To compare the effects of a single nocturnal dose of 3 honey products (eucalyptus honey, citrus honey, or labiatae honey) to placebo (silan date extract) on nocturnal cough and difficulty sleeping associated with childhood upper respiratory tract infections (URIs).
A survey was administered to parents on 2 consecutive days, first on the day of presentation, when no medication had been given the previous evening, and the following day, when the study preparation was given before bedtime, based on a double-blind randomization plan. Participants included 300 children aged 1 to 5 years with URIs, nocturnal cough, and illness duration of ≤ 7 days from 6 general pediatric community clinics. Eligible children received a single dose of 10 g of eucalyptus honey, citrus honey, labiatae honey, or placebo administered 30 minutes before bedtime. Main outcome measures were cough frequency, cough severity, bothersome nature of cough, and child and parent sleep quality.
In all 3 honey products and the placebo group, there was a significant improvement from the night before treatment to the night of treatment. However, the improvement was greater in the honey groups for all the
Parents rated the honey products higher than the silan date extract for symptomatic relief of their children's nocturnal cough and sleep difficulty due to URI. Honey may be a preferable treatment for cough and sleep difficulty associated with childhood URI.
"Cough in children is the most common presenting symptom to general practitioners and persistent cough is commonly referred to paediatricians for further investigation and treatment . The cough can be very distressing for parents to watch especially if it interferes with daily activities and often disturbs both the parents and child’s sleep . While coughing may be seen as a mere troublesome symptoms without any serious consequences, ignoring cough that may be the sole presenting symptom of an underlying respiratory disease may lead to delayed diagnosis and progressions of a serious illness or chronic respiratory morbidity. "
[Show abstract][Hide abstract] ABSTRACT: Cough is one of the most common symptoms that patients bring to the attention of primary care clinicians. Cough can be designated as acute (<3 weeks in duration), prolonged acute cough (3 to 8 weeks in duration) or chronic (> 8 weeks in duration). The use of the term 'prolonged acute cough' in a cough guideline allows a period of natural resolution to occur before further investigations are warranted. The common causes are in children with post viral or pertussis like illnesses causing the cough. Persistent bacterial bronchitis typically occurs when an initial dry acute cough due to a viral infection becomes a prolonged wet cough remaining long after the febrile illness has resolved. This cough responds to a completed course of appropriate antibiotics.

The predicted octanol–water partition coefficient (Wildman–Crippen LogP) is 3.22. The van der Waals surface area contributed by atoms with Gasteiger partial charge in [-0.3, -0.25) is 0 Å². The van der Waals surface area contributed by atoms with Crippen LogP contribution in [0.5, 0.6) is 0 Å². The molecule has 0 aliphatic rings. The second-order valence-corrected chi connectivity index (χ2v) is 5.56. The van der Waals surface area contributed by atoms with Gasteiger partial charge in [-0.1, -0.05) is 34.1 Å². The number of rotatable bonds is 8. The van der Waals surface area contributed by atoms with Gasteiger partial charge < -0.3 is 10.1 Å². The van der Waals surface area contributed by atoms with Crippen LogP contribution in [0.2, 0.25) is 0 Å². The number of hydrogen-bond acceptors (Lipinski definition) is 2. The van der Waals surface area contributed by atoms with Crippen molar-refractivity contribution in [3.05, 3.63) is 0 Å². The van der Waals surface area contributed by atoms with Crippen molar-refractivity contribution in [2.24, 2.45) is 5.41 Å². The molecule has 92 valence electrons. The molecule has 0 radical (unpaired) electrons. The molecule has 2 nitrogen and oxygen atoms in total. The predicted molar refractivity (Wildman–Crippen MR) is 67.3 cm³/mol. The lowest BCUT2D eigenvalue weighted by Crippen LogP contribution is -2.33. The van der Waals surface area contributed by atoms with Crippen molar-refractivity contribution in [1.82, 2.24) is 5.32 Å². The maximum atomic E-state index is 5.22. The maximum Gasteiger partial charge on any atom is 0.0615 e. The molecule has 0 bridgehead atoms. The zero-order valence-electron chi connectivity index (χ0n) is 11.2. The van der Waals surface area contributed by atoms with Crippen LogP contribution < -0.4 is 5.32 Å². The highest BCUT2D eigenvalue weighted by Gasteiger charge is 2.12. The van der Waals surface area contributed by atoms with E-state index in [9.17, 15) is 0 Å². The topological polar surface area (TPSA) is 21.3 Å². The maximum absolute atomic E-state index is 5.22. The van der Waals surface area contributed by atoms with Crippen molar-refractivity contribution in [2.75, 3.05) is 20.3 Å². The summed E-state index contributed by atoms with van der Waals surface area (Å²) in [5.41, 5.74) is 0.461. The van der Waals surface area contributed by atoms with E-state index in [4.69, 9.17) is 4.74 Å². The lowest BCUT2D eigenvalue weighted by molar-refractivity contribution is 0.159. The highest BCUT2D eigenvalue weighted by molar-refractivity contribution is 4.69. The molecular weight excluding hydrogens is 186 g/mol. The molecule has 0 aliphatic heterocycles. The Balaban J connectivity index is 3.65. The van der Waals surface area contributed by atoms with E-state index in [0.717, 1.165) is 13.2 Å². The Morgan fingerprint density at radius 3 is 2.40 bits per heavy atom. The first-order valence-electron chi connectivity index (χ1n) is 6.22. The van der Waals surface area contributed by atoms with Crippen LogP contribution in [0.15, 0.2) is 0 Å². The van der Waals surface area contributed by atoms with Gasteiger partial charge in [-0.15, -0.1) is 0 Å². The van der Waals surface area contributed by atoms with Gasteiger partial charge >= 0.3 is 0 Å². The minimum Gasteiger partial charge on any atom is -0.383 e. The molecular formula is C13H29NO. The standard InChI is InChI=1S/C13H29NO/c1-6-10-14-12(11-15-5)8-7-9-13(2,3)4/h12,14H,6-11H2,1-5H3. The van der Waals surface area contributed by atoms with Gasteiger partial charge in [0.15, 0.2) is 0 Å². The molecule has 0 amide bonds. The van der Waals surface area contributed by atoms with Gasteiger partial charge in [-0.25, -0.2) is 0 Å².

[Show abstract][Hide abstract] ABSTRACT: Review question We undertook a review to determine the effectiveness of over-the-counter cough medicines in reducing cough in children and adults in community settings. We found 29 trials involving 4835 people. Background Acute cough is a common and troublesome symptom in children and adults suffering from acute upper respiratory tract infection (URTI). Many people self prescribe over-the-counter (OTC) cough preparations, and health practitioners often recommend their use for the initial treatment of cough. There is substantial variation between countries in the availability and guidelines for use of many of these preparations. Study characteristics We identified a broad range of studies of different types of preparations used at different dosages in both adults and children. Key results The evidence is current up to March 2014. We found no good evidence for or against the effectiveness of OTC medications in acute cough. Nineteen studies reported adverse effects of these medications and described infrequent, mainly minor side effects such as nausea, vomiting, headache and drowsiness. Quality of the evidence The results of this review have to be interpreted with caution because the number of studies in each category of cough preparations was small. Many studies were poorly reported making assessment of risk of bias difficult. While all studies were placebo-controlled randomised controlled trials only a minority reported their methods of allocation and randomisation and there was lack of reporting of blinding of outcome assessors and whether cough outcome measures were validated. In addition, studies supported by pharmaceutical companies or other providers were more likely to have positive results. Studies were very different from each other in terms of treatment types, treatment duration and outcomes measured, making evaluation of overall effectiveness of OTC cough medicines difficult.
[Show abstract][Hide abstract] ABSTRACT: In the bee world, the unit of life is the colony, not the bee. None of the three casts, i.e. queen, worker or drone, can survive alone nor reproduce itself. Swarming is a collective behavior by which the colony reproduces itself. For this purpose, the workers build special cells in which the queen deposits eggs. The hatching larvae are fed with a secretion of the worker bees, the royal jelly, which is necessary for the growth of the future queens. When laying eggs the queen is too heavy to fly; the bees then starve her to prepare her for swarming. When the queen cells are ready and the queen able to fly, about one-half of the bee population, together with the old queen, leaves the original nest to find another home.
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